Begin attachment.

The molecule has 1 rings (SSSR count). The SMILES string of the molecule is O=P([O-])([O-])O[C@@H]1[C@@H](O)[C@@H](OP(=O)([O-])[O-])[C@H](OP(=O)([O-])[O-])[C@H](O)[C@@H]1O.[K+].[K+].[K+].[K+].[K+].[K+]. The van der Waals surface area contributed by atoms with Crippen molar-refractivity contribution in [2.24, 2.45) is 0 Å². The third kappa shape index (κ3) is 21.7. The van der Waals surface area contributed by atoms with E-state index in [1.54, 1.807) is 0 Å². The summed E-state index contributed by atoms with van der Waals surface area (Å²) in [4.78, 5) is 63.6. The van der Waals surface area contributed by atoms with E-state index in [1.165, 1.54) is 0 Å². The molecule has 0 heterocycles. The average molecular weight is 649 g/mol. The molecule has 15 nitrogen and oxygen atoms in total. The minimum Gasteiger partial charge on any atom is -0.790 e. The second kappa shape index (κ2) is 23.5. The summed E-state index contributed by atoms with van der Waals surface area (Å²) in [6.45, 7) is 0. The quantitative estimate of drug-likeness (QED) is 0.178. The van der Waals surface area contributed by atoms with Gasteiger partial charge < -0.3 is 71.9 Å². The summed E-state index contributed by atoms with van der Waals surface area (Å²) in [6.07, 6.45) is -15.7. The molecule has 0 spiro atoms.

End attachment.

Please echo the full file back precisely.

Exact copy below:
The molecule has 1 rings (SSSR count). The SMILES string of the molecule is O=P([O-])([O-])O[C@@H]1[C@@H](O)[C@@H](OP(=O)([O-])[O-])[C@H](OP(=O)([O-])[O-])[C@H](O)[C@@H]1O.[K+].[K+].[K+].[K+].[K+].[K+]. The van der Waals surface area contributed by atoms with Crippen molar-refractivity contribution in [2.24, 2.45) is 0 Å². The third kappa shape index (κ3) is 21.7. The van der Waals surface area contributed by atoms with E-state index in [1.54, 1.807) is 0 Å². The summed E-state index contributed by atoms with van der Waals surface area (Å²) in [4.78, 5) is 63.6. The van der Waals surface area contributed by atoms with E-state index in [1.165, 1.54) is 0 Å². The molecule has 0 heterocycles. The average molecular weight is 649 g/mol. The molecule has 15 nitrogen and oxygen atoms in total. The minimum Gasteiger partial charge on any atom is -0.790 e. The second kappa shape index (κ2) is 23.5. The summed E-state index contributed by atoms with van der Waals surface area (Å²) in [6.45, 7) is 0. The quantitative estimate of drug-likeness (QED) is 0.178. The van der Waals surface area contributed by atoms with Gasteiger partial charge < -0.3 is 71.9 Å². The summed E-state index contributed by atoms with van der Waals surface area (Å²) in [6.07, 6.45) is -15.7. The molecule has 0 spiro atoms.